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PA-34 Seneca

PA-34 Seneca (5)

The Piper PA-34 Seneca is an twin-engined light aircraft. It began production in 1971 and still being produced.

Articles

Piper Seneca III-V

Piper Seneca III-V

July 2005- One time-tested way to create a light twin is to take a single, remove the engine, and replace it with two engines on the wings. Sometimes the engines are smaller than those on the single—as in Piper’s Twin Comanche. Sometimes the engines are as powerful as that on the single—as in the Beech Baron.

Piper took the first approach with the PA-34 Seneca: it’s basically a Saratoga airframe with the 300 hp single engine replaced by two 200 (later 220) hp wing engines. The result is one of the longest-running twins in General Aviation.

The original Seneca was introduced in 1972, and you can still buy a brand-new Seneca V from Piper today. The original PA-34-200 Seneca had some problems, notably a low single-engine service ceiling.

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Seneca Chronicle Part 02

Seneca Chronicle Part 02

August 2013

Piper had success with its twin-engine Seneca, but complaints of poor handling had plagued the early models and Piper had been on a quest for more power and better handling for the Seneca nearly from the outset.

Seneca II

To gain more power for the 4,200-pound (gross weight) Seneca, Piper engineers looked at the possibility of adding a supercharger. They tried out the 220 hp Franklin 6A-350-C1 as well as turbocharged engines from Lycoming and Continental. In tests the 200 hp turbocharged Continental L/TSIO-360-E performed well and was eventually chosen for the powerplant.

In-flight handling was improved by adding aerodynamically balanced ailerons, an anti-servo tab for increased rudder effectiveness and a redesigned stabilator, while ground handling received enhancements in the form of a reworked nosegear steering linkage. To keep things simple engineers chose a fixed wastegate.

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Seneca Chronicle Part 01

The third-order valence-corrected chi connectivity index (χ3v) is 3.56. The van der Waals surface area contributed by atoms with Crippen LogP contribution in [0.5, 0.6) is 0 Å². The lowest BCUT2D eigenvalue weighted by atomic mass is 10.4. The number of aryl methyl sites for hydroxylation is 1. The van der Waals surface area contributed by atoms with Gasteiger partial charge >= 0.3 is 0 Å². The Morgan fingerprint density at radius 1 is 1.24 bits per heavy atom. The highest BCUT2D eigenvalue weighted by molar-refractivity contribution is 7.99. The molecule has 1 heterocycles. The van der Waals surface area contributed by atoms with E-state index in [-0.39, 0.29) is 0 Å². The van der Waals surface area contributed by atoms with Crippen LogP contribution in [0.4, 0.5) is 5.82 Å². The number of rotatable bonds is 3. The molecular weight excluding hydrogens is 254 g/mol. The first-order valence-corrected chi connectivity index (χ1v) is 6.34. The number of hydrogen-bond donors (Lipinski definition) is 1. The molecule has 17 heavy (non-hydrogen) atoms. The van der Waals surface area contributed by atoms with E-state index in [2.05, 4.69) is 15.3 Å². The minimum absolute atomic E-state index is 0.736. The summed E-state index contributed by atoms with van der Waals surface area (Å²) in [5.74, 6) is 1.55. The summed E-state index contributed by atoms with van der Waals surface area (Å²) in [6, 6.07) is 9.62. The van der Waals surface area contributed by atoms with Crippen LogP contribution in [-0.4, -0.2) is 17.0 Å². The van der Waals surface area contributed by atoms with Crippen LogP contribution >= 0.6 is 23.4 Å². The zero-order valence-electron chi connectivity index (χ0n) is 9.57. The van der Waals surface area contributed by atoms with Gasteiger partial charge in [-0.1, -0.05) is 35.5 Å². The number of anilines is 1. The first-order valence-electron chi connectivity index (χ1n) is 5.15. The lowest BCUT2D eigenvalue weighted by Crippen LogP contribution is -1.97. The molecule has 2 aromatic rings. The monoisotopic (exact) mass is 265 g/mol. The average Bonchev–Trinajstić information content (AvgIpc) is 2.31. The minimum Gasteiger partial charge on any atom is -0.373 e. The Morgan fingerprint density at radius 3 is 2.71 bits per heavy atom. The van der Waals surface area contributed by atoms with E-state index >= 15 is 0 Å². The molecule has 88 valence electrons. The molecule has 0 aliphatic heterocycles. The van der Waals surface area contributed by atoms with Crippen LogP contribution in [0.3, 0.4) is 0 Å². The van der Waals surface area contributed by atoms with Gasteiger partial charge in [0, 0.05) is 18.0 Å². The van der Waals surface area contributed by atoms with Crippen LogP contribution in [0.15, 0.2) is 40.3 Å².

Seneca Chronicle Part 01

July 2013

If at first you don’t succeed, don’t “tri” again. But Piper’s trimotor testing wasn’t all for naught.

What do you do when you’ve completed initial testing of a new version of your wildly popular single-engine aircraft? If you’re Piper Aircraft in the 1960s, you slap a couple more engines on it and try it out as a trimotor.

That’s just what happened in 1964. Piper had completed initial tests on its PA-32-260 Cherokee Six and used that airframe to attach two more engines to the wings (in this case using the 115 hp Lycoming O-235) while retaining the 250 hp Lycoming O-540 of the “Six” for the center engine.

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The Smart (and Sexy!) Seneca

The Smart (and Sexy!) Seneca

July 2012

A flood at the Piper’s Lock Haven facility destroyed the tooling for the Comanche, and Piper Aircraft developed the Seneca as a replacement aircraft for its popular Twin Comanche. Employing “parts bin” engineering and following the marketing strategy of the time, the Seneca is probably most accurately described as a twin-engine Cherokee Six.

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Seneca Mods

Seneca Mods

October 2004 -

When I bought 1176X four years ago, I really did not plan to restore or modify the aircraft in any way, but as I got into the project, I discovered that there are more than 50 Supplemental Type Certificated products or modification for the PA-34-200T.
These STCs can be for things as simple as a better sun visor to as complicated as a vortex generator set that actually changes the way the aircraft flies. After careful consideration, I selected the STCs that I felt yielded the best "bang for the buck."
Maintenance issues compelled me to purchase the Bogart Oil Filter Access Door STC. This modification allows you to perform an oil change, including the filter, without dropping the lower cowl.
Copper starter cables were purchased because the factory-installed aluminum cables drew so much current that the aircraft was difficult to start under any conditions. The copper cables were so effective you could almost taxi the airplane on the starter motor alone.
The one-piece windshield and Rosen sun visors came with the aircraft, though I would have opted for both of them. The same for the JPI engine analyzer. I don't see how you can properly operate a turbocharged piston engine without one.
The Nayak auxiliary nacelle tanks were also installed on the aircraft when I purchased it. This mod brings total fuel capacity to 128 gallons.

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